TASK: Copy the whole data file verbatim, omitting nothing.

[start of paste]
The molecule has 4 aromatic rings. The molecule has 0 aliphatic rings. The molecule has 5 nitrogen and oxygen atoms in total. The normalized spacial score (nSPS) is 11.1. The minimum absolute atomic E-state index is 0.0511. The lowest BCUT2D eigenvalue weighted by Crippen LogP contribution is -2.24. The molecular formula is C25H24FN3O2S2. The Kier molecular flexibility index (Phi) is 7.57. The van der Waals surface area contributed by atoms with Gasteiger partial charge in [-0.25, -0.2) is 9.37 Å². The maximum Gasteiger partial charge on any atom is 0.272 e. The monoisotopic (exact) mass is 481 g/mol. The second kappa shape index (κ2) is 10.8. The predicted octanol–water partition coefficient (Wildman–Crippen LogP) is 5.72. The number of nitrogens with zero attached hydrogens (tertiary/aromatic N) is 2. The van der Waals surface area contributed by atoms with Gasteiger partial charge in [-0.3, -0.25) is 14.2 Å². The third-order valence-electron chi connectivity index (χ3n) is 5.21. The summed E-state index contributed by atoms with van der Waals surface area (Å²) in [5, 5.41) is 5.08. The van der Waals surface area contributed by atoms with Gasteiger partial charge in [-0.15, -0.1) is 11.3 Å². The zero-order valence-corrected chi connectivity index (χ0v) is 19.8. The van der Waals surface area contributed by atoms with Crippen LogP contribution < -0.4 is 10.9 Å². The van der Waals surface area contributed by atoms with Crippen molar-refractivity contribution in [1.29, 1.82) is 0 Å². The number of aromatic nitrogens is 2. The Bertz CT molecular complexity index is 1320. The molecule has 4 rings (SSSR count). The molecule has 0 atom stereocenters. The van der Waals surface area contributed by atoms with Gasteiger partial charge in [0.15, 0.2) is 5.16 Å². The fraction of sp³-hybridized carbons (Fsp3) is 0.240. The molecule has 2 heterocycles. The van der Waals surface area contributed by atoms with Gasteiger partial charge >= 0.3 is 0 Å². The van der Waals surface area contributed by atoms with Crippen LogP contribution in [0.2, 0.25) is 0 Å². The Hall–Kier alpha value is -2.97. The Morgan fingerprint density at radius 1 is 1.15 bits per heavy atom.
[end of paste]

The molecule has 4 aromatic rings. The molecule has 0 aliphatic rings. The molecule has 5 nitrogen and oxygen atoms in total. The normalized spacial score (nSPS) is 11.1. The minimum absolute atomic E-state index is 0.0511. The lowest BCUT2D eigenvalue weighted by Crippen LogP contribution is -2.24. The molecular formula is C25H24FN3O2S2. The Kier molecular flexibility index (Phi) is 7.57. The van der Waals surface area contributed by atoms with Gasteiger partial charge in [-0.25, -0.2) is 9.37 Å². The maximum Gasteiger partial charge on any atom is 0.272 e. The monoisotopic (exact) mass is 481 g/mol. The second kappa shape index (κ2) is 10.8. The predicted octanol–water partition coefficient (Wildman–Crippen LogP) is 5.72. The number of nitrogens with zero attached hydrogens (tertiary/aromatic N) is 2. The van der Waals surface area contributed by atoms with Gasteiger partial charge in [-0.3, -0.25) is 14.2 Å². The third-order valence-electron chi connectivity index (χ3n) is 5.21. The summed E-state index contributed by atoms with van der Waals surface area (Å²) in [5, 5.41) is 5.08. The van der Waals surface area contributed by atoms with Gasteiger partial charge in [-0.15, -0.1) is 11.3 Å². The zero-order valence-corrected chi connectivity index (χ0v) is 19.8. The van der Waals surface area contributed by atoms with Crippen LogP contribution < -0.4 is 10.9 Å². The van der Waals surface area contributed by atoms with Crippen molar-refractivity contribution in [1.29, 1.82) is 0 Å². The number of aromatic nitrogens is 2. The Bertz CT molecular complexity index is 1320. The molecule has 4 rings (SSSR count). The molecule has 0 atom stereocenters. The van der Waals surface area contributed by atoms with Gasteiger partial charge in [0.15, 0.2) is 5.16 Å². The fraction of sp³-hybridized carbons (Fsp3) is 0.240. The molecule has 2 heterocycles. The van der Waals surface area contributed by atoms with Gasteiger partial charge >= 0.3 is 0 Å². The van der Waals surface area contributed by atoms with Crippen LogP contribution in [0.2, 0.25) is 0 Å². The Hall–Kier alpha value is -2.97. The Morgan fingerprint density at radius 1 is 1.15 bits per heavy atom.